If you’ve ever configured a router for NetFlow, you may have had to work with either, or both, of these commands.
When configuring NetFlow on your router, you have two sets of configurations to setup. First, being your global commands that define which version of NetFlow is being used, where the flows will be exported, and on what port.
After configuring the global commands, however, you also need to configure the interfaces that will be using NetFlow. To enable flows on an interface, you have two commands that are very similar in nature, but used in different circumstances.
For more information regarding NetFlow configurations, check out this Activating NetFlow Guide.
So, back to the original question: “Do I use ip route-cache flow or ip flow ingress?”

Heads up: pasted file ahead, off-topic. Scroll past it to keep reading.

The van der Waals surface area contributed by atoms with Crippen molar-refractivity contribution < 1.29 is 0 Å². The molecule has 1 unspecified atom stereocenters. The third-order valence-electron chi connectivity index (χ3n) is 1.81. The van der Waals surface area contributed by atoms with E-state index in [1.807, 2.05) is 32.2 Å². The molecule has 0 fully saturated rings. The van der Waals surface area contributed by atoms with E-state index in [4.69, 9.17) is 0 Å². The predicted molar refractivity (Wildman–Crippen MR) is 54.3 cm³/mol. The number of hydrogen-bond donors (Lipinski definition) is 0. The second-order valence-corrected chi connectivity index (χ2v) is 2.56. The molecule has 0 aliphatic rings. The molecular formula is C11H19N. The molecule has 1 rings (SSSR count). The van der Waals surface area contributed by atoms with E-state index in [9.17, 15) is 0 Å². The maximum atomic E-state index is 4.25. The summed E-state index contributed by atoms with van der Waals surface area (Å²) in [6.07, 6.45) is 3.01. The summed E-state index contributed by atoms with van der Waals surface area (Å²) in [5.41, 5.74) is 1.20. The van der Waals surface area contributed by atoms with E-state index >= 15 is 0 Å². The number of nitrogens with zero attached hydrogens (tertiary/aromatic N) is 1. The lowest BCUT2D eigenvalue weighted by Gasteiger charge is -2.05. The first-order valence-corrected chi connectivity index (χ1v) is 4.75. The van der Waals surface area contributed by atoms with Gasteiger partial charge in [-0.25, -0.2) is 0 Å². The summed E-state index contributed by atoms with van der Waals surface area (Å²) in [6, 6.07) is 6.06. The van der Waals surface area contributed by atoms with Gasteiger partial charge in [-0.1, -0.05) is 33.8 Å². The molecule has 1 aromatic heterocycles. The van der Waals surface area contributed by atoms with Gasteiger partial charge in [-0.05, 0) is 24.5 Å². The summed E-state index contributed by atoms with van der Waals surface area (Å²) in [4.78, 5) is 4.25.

Deciding which interfaces you want to monitor will answer this question.
If you are interested in monitoring flows on a physical interface, you would use ip route-cache flow. By enabling ip route-cache flow on the physical interface, it will in turn enable flows on all subsequent sub-interfaces.
But let’s say that you are not interested in seeing flows on sub-interfaces x,y and z; but you do want to see flows on subs a, b and c, from that same interface. This is where the command comes into use.
So, when to use ip route-cache flow and when to use ip flow ingress:
ip route-cache flow will enable flows on the physical interface and all sub-interfaces associated with it.
ip flow ingress will enable flows on individual sub-interfaces, as opposed to all of them on the same interface.
Cisco’s article on Netflow and subinterface support offers a wealth of information on this subject.
NOTE With NetFlow v5, we only had the option to monitor inbound statistics using the ip flow ingress command. However, with the release of NetFlow v9, we now have the option to monitor traffic leaving each interface via ip flow egress. Check out this blog which tackles the question: Which one is better to use? Ingress or Egress?